In this case, the punishment is described as such:

1) Dr. Brodie has been debarred from any contracting or subcontracting with any agency of the United States Government and from eligibility or involvement in nonprocurement programs of the United States Government referred to as "covered transactions" pursuant to the Department of Health and Human Service's Implementation (2 CFR part 376 et seq.) of OMB Guidelines to Agencies on Governmentwide Debarment and Suspension, 2 CFR part 180; and

(2) Dr. Brodie is prohibited from serving in any advisory capacity to PHS including but not limited to service on any PHS advisory committee, board, and/or peer review committee, or as consultant.

I think this means that he can still go work at any privately funded institute or company that will take him, and continue to do research, see patients, or consult for industry (?).

There were also more widely reported (at least so far as I already knew about) findings of misconduct by Boris Cheskis and Emily Horvath.

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Friday, May 07, 2010

Smartening up: who would ever wanna be king?

Got this Coldplay song stuck in my head. Seriously though, it's relevant.

Random tidbits from the trenches: Special Quitting Research Edition!

• Friend is leaving her postdoc, early on. I think it's very smart to get out now. I hope she can find something that pays well, but at least she likes her parents enough that she wouldn't mind living with them if she had to.

• Another friend is planning her escape from grad school, and debating what to do next. Not research, she says. I don't blame her at all, but it's really a waste. She's one of the most talented people I ever worked with.

• Another friend is graduating, and his wife is planning to leave grad school when he defends. They're both planning to look for non-science careers. The husband has been reasonably successful with a supportive advisor, but disheartened nonetheless by some of the things he witnessed going on in the lab (data faking, among other things). The wife has been struggling pretty much from the beginning, with an unsupportive advisor, in an unsupportive graduate program.

• Another friend says she's ready to try applying for industry positions again, but this time plans to go for sales rather than science. She's gotten the impression that despite her PhD and postdoctoral work experience, she can't get a position as a scientist, but she might be able to get something that capitalizes on her science background on paper while mostly utilizing her social skills to do the actual work.

• Wife of another friend is leaving her assistant professor position. Rationalizations include that her husband can make more money in his non-science career, but they'll have to move. Also, she wants to spend more time with their baby. She already took maternity leave; the husband stayed home for a year because he could work from home, but she does lab research. Seems to me that the countries with 9 months-2 years paid maternity leave (e.g. Sweden, Canada) should have a better chance of hanging onto women's careers, but I don't know if that's actually true.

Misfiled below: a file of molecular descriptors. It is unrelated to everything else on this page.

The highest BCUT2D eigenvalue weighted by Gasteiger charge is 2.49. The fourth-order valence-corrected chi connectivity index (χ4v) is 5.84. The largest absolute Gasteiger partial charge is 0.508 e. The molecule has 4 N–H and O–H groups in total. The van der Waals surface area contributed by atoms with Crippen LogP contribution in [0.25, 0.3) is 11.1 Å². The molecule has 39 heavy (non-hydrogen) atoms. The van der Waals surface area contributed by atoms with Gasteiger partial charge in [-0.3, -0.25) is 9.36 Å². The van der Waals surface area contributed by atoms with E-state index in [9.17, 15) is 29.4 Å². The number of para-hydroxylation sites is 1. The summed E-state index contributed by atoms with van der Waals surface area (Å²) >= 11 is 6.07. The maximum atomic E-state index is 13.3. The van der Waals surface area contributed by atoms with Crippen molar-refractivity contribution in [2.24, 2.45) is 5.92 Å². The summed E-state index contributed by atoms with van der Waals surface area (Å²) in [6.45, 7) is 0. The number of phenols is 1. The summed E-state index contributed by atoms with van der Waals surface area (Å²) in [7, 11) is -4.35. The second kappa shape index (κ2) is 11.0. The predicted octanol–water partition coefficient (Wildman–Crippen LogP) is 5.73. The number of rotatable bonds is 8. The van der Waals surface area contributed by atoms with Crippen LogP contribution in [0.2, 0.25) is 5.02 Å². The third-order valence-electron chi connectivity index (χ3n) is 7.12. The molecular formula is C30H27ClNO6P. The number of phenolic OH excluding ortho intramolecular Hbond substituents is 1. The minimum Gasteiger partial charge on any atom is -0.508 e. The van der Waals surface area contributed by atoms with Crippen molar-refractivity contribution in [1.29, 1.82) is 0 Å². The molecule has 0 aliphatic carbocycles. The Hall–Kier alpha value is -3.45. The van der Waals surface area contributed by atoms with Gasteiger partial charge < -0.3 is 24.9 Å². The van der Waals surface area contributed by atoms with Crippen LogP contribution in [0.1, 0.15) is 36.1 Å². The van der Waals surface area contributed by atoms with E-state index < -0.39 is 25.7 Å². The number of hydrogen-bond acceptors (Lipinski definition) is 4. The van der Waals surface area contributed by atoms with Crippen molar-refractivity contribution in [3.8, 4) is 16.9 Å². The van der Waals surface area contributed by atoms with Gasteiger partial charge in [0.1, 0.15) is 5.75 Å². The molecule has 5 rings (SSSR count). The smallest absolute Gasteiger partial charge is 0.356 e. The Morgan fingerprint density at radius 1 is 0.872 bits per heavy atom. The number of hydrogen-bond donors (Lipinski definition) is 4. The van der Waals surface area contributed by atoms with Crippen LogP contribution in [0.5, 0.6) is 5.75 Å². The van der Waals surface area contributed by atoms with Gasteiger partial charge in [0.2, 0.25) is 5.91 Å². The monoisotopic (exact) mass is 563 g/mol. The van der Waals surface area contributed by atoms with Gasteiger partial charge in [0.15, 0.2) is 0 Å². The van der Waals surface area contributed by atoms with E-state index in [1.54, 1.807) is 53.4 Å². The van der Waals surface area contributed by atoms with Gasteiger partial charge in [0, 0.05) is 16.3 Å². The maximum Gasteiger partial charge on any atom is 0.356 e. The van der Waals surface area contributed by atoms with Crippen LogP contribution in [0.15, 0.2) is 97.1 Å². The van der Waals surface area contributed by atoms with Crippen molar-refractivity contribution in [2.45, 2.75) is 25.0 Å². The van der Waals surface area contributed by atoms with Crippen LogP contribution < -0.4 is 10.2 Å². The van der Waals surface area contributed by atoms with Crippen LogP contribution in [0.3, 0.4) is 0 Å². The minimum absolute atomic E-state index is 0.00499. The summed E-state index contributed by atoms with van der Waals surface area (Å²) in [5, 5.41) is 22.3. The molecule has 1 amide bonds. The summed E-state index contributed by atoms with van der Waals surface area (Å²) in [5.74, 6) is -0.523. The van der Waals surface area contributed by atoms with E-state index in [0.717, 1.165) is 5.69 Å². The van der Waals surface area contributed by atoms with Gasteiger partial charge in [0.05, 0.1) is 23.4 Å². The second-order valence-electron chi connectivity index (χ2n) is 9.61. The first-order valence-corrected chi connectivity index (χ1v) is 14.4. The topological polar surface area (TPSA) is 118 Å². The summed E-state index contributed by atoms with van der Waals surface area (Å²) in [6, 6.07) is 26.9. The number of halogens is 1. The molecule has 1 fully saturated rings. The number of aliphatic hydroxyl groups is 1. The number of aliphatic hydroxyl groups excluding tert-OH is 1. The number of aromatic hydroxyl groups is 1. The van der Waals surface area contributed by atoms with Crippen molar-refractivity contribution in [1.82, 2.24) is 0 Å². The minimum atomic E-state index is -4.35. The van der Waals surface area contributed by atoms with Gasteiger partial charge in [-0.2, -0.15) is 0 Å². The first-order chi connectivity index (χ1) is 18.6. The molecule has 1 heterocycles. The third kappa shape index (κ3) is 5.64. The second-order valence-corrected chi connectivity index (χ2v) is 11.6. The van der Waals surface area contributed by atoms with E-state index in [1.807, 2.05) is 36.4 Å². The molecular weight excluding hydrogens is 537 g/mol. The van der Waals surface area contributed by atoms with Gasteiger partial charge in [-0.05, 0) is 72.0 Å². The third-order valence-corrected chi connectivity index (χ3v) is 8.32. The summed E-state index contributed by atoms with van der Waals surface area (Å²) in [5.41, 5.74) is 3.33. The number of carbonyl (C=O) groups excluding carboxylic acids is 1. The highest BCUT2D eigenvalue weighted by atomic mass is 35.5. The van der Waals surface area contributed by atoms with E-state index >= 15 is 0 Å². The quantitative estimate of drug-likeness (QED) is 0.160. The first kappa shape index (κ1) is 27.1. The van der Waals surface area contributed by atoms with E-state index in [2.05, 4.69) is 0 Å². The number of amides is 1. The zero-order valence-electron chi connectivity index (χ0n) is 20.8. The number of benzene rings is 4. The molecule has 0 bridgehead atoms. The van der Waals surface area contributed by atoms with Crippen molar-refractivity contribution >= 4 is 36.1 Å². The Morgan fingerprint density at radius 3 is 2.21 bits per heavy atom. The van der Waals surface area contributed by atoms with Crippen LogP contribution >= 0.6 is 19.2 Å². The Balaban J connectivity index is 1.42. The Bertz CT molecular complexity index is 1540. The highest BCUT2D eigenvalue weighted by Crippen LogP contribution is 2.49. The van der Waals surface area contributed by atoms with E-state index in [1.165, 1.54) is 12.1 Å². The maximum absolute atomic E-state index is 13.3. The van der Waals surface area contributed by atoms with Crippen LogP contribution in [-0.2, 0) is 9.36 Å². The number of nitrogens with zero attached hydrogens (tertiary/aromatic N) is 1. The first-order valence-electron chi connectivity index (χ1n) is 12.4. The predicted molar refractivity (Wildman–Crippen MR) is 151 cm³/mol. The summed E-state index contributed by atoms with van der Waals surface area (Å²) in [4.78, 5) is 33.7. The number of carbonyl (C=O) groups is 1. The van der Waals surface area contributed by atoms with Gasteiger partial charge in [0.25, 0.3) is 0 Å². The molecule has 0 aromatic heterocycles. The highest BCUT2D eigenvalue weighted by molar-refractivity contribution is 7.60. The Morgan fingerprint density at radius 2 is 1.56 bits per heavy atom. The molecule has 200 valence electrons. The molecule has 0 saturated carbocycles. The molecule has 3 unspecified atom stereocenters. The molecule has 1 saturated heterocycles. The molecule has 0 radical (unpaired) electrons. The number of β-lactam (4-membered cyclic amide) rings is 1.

• Another friend just quit a postdoc to take a higher-paying non-science job. Ironically, that same day we learned that a coworker in the same lab was making 20% more salary all along. Why? No particular reason. No fellowships of any kind involved. Just the usual nonsense: nobody checking, nobody talking to each other, nobody negotiating, and nobody getting paid what they're worth.

• Another friend quit a tenure-track position, again due to a two-body problem, and left to go back to school for something different.

Note that this list includes 5 women and 3 men, all with more or less the same number of years in grad school, plus or minus postdoctoral experience.

Anyway it's sad to me because in all of these cases, these are smart, talented people who just feel like it's a dead-end: that no matter how hard they work, achievement is not rewarded, and there's no work-life balance at all.

And this is all happening right now. In a way, it's encouraging to see that people are wising up (yay, wisdom!).

Can't wait to see what happens next month. Tune in to see if we have another edition of Smartening Up!

Or, remind me. Who knows what I'll be doing next month.

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Monday, May 03, 2010

Denial is a bitch

Every once in a while, I write a post because I read something that makes my blood boil. This particular piece was written by Eileen Burbidge (@eileentso), an early-stage tech angel-investor, and as you'll see, there's nothing angelic about her.

In this case, she writes as a woman who contradicts herself by arguing that offering opportunities specifically for women is "patronizing", even while admitting that It’s not pleasant (or wise) if someone shuts a door on me strictly because I’m a woman.

And yet, she writes an entire post as if this never happens. And she writes as if, when it does, it means the women are not qualified.

Lady, you can't have it both ways. And I think you're in a denier.

By her own admission, she works in a male-dominated atmosphere, and yet she seems to completely miss the point. She writes,

I currently work in the @whitebearyard office space with a lot of men over 2 floors. I’m quite certain that each one of them (or at least most of them) are acutely aware whenever there is a woman in the office. Full stop. They know if a woman enters the office, steps into the floor or is here for a meeting. In this setting, women get a lot more attention than “just another guy”. And if a woman in this setting cannot make a positive impression or assert her value as a prospective vendor, partner, employee/consultant, then maybe she’s actually not qualified or capable enough – or not wanting it.